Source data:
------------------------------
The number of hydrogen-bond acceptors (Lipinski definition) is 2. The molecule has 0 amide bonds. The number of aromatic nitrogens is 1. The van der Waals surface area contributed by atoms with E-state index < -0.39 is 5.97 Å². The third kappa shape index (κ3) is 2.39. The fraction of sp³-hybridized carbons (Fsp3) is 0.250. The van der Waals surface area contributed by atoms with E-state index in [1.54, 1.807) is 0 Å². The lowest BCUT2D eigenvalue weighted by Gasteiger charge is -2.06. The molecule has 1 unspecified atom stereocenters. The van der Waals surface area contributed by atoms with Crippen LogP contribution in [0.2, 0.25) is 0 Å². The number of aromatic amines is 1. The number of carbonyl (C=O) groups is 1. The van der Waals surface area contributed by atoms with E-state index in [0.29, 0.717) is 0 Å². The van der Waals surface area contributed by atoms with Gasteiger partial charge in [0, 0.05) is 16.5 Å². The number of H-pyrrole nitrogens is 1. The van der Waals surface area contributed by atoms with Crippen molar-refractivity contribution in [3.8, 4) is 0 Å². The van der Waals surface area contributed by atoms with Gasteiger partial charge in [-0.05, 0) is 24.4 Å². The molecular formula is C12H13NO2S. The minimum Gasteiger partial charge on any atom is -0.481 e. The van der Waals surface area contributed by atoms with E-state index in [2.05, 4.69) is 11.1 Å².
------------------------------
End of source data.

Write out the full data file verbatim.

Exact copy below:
The number of hydrogen-bond acceptors (Lipinski definition) is 2. The molecule has 0 amide bonds. The number of aromatic nitrogens is 1. The van der Waals surface area contributed by atoms with E-state index < -0.39 is 5.97 Å². The third kappa shape index (κ3) is 2.39. The fraction of sp³-hybridized carbons (Fsp3) is 0.250. The van der Waals surface area contributed by atoms with E-state index in [1.54, 1.807) is 0 Å². The lowest BCUT2D eigenvalue weighted by Gasteiger charge is -2.06. The molecule has 1 unspecified atom stereocenters. The van der Waals surface area contributed by atoms with Crippen LogP contribution in [0.2, 0.25) is 0 Å². The number of aromatic amines is 1. The number of carbonyl (C=O) groups is 1. The van der Waals surface area contributed by atoms with E-state index in [0.29, 0.717) is 0 Å². The van der Waals surface area contributed by atoms with Gasteiger partial charge in [0, 0.05) is 16.5 Å². The number of H-pyrrole nitrogens is 1. The van der Waals surface area contributed by atoms with Crippen molar-refractivity contribution in [3.8, 4) is 0 Å². The van der Waals surface area contributed by atoms with Gasteiger partial charge in [-0.05, 0) is 24.4 Å². The molecular formula is C12H13NO2S. The minimum Gasteiger partial charge on any atom is -0.481 e. The van der Waals surface area contributed by atoms with E-state index in [2.05, 4.69) is 11.1 Å².